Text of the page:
Top 40 of the Past 40 – No. 9

Previously posted:

As always, I look forward to your comments and suggestions as we count down my favorite 40 games and favorite 40 players of my 40 years as a Buff …

Top 40 Favorite Games … No. 9

September 29, 1990 – No. 20 Colorado 20, No. 12 Washington 14 – Deon Figures saves the day

From the Game Story in the CU at the Game Archives …

In a battle between two ranked teams in search of national recognition, Colorado held off a late Washington drive to defeat the Huskies in Boulder, 20-14. A defensive first half gave way to a flurry of scoring in the third quarter, with the game ending with the Colorado defense backed up against its goalline. Sophomore cornerback Deon Figures intercepted a Mark Brunell pass in the endzone with only :59 left to play to preserve the Colorado win.

The first drive of the contest was all Washington, as the Huskies took the opening kickoff and marched 80 yards in 15 plays to post a 7-0 lead. The Washington drive consumed 8:35 of the first quarter, keeping the football away from the explosive Buff offense until only 6:25 remained in the opening stanza. The Washington score made Colorado opponents in 1990 a perfect five-for-five – in each game the Buffs’ opponent scored first.

All Colorado could muster in the first half on offense was a 47-yard field goal in the second quarter by Jim Harper. Fortunately for the Buffs, the Colorado defense stymied the Husky offense the remainder of the half, limiting Washington to only 21 yards after the impressive opening drive.

The halftime score was 7-3, Washington.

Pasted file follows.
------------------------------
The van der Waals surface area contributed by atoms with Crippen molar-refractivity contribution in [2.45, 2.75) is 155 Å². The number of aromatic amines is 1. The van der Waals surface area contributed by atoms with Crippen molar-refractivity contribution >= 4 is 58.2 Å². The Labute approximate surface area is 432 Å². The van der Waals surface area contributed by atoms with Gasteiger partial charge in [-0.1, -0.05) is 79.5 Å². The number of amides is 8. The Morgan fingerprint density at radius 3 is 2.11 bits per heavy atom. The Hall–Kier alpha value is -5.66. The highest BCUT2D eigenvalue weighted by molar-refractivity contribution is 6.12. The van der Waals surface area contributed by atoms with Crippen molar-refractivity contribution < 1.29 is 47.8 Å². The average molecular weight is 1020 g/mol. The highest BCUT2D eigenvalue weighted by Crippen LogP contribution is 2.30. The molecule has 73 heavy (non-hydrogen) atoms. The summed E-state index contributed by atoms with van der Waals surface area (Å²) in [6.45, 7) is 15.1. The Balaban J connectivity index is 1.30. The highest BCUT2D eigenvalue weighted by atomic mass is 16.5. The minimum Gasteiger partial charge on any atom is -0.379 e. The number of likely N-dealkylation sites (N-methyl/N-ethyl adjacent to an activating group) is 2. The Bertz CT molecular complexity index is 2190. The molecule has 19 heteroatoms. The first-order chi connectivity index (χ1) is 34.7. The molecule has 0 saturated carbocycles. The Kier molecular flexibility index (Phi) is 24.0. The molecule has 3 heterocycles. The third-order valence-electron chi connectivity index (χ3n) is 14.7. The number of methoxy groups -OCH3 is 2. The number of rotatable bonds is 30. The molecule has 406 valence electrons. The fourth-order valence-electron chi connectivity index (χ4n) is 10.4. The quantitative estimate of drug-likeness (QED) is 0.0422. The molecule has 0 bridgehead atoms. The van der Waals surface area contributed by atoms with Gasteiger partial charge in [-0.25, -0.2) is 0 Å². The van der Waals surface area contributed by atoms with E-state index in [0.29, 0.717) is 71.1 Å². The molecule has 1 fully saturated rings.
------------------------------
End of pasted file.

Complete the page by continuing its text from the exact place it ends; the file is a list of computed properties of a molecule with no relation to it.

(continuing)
The second half proved to be a different game, as the Colorado offense netted 204 yards of offense in the third quarter alone (more than both teams had mustered in the first half combined). The Buffs turned an 80-yard drive in eight plays into a go-ahead touchdown, with Darian Hagan scoring from 15 yards out to give the Buffs their first lead of the day at 10-7. Any hopes Buff fans had that the Washington offense would continue to be stymied, though, were quickly quashed, after Washington answered with a 10-play, 65-yard drive of its own. A 40-yard pass from Mark Brunell to Mario Bailey ate up much of the yardage. 14-10, Washington.

Colorado took the lead for good on its next possession, going 80 yards in just six plays. A 35-yard pass from Hagan to Mike Pritchard set up a three-yard Hagan run and a 17-14 Colorado lead. Jim Harper’s second field goal of the afternoon, this time from 32 yards out with 13:05 to play, gave Colorado a 20-14 lead. Harper’s score though, came with a bit of trickery. In punt formation in Buff territory – and with only a 17-14 lead – punter Tom Rouen passed to reserve linebacker Paul Rose for a 24-yard gain and a drive-sustaining first down. “I thought it was great,” said Rouen. “I always wanted to throw the football, and I finally got the opportunity.”

No more points would be scored by either squad, but the Colorado faithful could not rest until the final minute. “I just remember thinking it wasn’t over, said Colorado offensive lineman Ariel Solomon. “You just knew something was going to happen.” After Darian Hagan suffered a shoulder sprain early in the fourth quarter, backup quarterback Charles Johnson directed a drive deep into Washington territory, but the drive ended with a fumble.

Two Washington drives were thwarted by Colorado interceptions inside the Buff 20-yard line. The second by Figures was the most dramatic, as it sealed the Colorado win with under a minute to play and Washington zeroing in on the Colorado goalline. (More on the final drive in the essay portion of the recap).

“That was an outstanding football team we beat,” said Bill McCartney. “I’m real proud of our guys.”

With the victory, Colorado had escaped the non-conference portion of its schedule with a 3-1-1 record. Not the result the Buffs and their fans had envisioned coming off of an 11-1 campaign, but not a disaster, either. “Coach Mac had a board on the wall with every game on the season on it,” said Solomon. “After that slow start, he broke the season down for us. He told us we had to take it game by game. He said our dreams and aspirations weren’t over. He told us to take his word for it – they weren’t over.”